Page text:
Other more substantial and structured key information can be obtained:

  • throughqualitative and quantitative market research and desk studies, which are useful for learning about the competitor but also about other elements of the competitive environment, getting a snapshot of them at a given time;
  • through feedback from the sales force, regarding customer feedback on how our product compares to that of the competitor;
  • through mystery shopping;
  • using advanced analytical tools that apply very well to trade: competitive intelligence reports, forexample, track customs transactions and tell us what and how much any of our market competitors are selling, where they are selling it, to whom they are selling it, and at what real price. They also help us understand whether the one we believe is our main competitor is indeed the real threat to our business or whether there are hidden competitors that we need to know about and study better. And these reports provide a lot of the information we need to know about our competitors’ behavior from the purchasing choices of our client company and how it relates to suppliers, where it buys, from whom and at what price, what it buys, how often it buys (if you are wondering how this is possible, we are talking about public data, data that shrewd internationalization service companies aggregate to allow their clients to have real data about the market and not mere statistical surveys).

Then there is key information that we can obtain online, for example:

  • through customer reviews on peer recommendation platforms;
  • by observing the social commerce techniques applied (e.g., through Instagram or Facebook);
  • information for creating an influencer map to understand how influencers affect the competitor’s business and to what extent the competitor is aware of them and exploit them;
  • online communication assets (website and social media) which can be analyzed using specific tools (WHOIS tells you who manages the domain, Waybackmachine shows you the history of the site, Twitonomy the competitors on Twitter, FanPageKarma shows you the performance of a page, Trackmaven is useful for social media and content analysis);
  • how the competitor interacts within certain topic areas, with social media monitoring and listening, which allow for a better understanding of themes, interactions, sentiment of conversations of the community at large and the competitor as part of it;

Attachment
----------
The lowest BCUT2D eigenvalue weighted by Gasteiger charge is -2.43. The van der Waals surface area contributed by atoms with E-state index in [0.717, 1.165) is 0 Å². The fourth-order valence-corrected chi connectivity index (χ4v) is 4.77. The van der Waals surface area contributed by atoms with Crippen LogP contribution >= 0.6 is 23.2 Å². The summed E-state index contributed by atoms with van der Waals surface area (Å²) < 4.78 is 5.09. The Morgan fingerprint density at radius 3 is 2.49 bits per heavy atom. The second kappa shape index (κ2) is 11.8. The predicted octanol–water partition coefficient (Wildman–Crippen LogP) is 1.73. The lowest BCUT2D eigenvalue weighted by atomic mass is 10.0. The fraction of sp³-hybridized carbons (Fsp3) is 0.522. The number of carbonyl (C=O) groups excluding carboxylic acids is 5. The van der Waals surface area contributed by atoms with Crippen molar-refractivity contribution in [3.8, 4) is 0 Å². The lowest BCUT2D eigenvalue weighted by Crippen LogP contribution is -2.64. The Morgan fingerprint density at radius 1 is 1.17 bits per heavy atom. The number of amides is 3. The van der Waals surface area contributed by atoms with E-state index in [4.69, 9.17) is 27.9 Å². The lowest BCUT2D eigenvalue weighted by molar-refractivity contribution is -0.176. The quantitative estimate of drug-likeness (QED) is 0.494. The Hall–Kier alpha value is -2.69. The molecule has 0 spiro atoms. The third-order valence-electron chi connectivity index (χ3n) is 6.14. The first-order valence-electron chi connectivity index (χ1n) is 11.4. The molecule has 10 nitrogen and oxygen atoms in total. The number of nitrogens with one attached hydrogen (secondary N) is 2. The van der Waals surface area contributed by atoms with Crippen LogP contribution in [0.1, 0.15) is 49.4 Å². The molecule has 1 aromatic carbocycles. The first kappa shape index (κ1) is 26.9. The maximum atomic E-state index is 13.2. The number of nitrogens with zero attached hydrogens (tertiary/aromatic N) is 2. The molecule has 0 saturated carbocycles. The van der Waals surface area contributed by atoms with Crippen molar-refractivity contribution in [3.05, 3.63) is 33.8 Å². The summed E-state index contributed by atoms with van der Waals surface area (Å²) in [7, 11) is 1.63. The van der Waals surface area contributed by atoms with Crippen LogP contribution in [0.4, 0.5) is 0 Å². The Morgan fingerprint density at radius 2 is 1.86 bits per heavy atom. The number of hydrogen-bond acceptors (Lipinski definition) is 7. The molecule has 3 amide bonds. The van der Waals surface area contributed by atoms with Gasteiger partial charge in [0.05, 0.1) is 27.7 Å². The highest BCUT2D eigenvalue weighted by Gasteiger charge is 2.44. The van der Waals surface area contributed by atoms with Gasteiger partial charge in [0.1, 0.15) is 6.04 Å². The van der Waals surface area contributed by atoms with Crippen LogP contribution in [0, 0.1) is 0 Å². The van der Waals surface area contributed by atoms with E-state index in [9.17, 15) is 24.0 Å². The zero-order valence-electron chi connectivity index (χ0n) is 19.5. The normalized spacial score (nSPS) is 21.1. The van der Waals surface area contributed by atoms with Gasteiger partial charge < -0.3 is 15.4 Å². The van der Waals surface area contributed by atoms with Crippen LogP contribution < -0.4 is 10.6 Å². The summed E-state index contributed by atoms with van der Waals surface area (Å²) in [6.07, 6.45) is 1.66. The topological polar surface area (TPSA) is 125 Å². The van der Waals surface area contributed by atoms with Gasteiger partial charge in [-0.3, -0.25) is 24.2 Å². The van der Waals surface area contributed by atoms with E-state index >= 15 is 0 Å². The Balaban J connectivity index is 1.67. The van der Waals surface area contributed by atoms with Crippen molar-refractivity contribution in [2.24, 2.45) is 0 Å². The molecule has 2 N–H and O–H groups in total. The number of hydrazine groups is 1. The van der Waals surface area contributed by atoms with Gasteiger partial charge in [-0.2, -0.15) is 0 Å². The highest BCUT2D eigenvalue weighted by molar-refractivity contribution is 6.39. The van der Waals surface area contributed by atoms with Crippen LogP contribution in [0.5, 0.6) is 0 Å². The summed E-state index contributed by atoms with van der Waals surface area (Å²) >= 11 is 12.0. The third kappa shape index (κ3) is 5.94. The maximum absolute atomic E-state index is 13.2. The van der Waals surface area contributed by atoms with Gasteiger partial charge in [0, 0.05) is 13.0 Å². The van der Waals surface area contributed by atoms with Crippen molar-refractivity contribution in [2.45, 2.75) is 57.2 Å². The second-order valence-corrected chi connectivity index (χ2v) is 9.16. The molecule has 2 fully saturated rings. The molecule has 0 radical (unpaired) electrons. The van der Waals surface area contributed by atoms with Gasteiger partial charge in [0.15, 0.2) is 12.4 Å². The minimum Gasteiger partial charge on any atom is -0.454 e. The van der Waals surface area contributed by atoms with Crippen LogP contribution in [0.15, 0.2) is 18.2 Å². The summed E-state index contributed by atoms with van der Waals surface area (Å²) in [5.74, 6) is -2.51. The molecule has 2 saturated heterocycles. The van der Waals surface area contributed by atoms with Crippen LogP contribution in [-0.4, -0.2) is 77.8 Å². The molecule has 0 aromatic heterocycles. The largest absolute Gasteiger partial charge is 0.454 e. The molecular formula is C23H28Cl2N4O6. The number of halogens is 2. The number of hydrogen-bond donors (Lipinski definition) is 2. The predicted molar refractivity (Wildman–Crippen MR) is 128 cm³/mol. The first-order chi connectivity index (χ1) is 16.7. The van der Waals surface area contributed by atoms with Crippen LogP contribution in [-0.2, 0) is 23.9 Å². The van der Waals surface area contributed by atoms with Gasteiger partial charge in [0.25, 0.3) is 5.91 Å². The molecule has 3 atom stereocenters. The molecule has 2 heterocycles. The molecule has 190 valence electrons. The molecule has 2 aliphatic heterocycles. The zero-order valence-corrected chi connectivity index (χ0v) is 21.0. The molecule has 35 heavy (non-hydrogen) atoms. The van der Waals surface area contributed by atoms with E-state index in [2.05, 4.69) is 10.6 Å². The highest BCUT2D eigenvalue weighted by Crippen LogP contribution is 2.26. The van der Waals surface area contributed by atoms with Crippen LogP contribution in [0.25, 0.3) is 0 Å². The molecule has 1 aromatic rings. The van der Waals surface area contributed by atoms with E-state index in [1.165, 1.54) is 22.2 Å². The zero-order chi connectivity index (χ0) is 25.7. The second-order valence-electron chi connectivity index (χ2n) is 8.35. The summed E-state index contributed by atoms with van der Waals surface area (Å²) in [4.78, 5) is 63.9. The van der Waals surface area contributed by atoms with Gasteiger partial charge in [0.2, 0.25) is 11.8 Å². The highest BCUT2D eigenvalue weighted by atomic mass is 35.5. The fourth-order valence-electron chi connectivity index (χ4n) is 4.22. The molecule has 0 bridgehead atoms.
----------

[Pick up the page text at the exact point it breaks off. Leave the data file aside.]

• through webmarketing tools, you can also study the competitor’s funnel, strategies, and results in terms of SEO positioning and active Adwords, and then discover marketing plan priorities, engagement, lead generation and conversion, and other key aspects.

In this regard, there are many tools and platforms to be discovered:

  • From classic Seozoom, Semrush, Similarweb, to Google Adword and Keywords Planner to discover SEO positioning and long tail keywords and associations of terms that are searched jointly;
  • There’s the Adwords report on advertisers, which shows the names of competitors and how they compete for top positions;
  • The Google Analytics benchmarking report returns trends against industry averages segmented by source, location, and device;
  • Ubersuggest for keyword research;
  • Spyfu finds keywords by page and links from competitor ads;
  • Word Counter for keywords density;
  • LikeAlyzer gives data on the performance of competitors’ social media pages according to metrics such as likes, followers, engagement rates, post likes%, posts per day;
  • Hootsuite’s Adespresso spies on competitors’ ads;
  • Moat finds competitors’ banner graphics and spies on their display activities.

Where does this data fit into strategic decision-making processes and how does it affect communication? In condensed form, the data can contribute to:

  • Market positioning strategy and search for a solid big differenceand restructuring of some aspects of the business model;
  • The definition of some aspects of brand personality;
  • Product design processes;
  • Value proposition and selling proposition design processes;
  • Defining positional messages, especially in relation to sales objectives;
  • The value chain review and communication processes; 
  • Strategic choices that result in internal and external communication actions (of all types, from defining offline campaigns to defining social media marketing strategies);
  • The governance of a corporate narrative, particularly in managing the communicative mandate of ambassadors, influencers, and micro-influencers within media narrative design processes.

Finally, the importance of soft information: studying the mindset of a management team of a competitor company based on the choices they make helps us foresee how our competitor is likely to approach new trends. It is worth getting to know the competitor on a personal level, attending its events and watching it closely whenever possible.

Categories: dataintelligence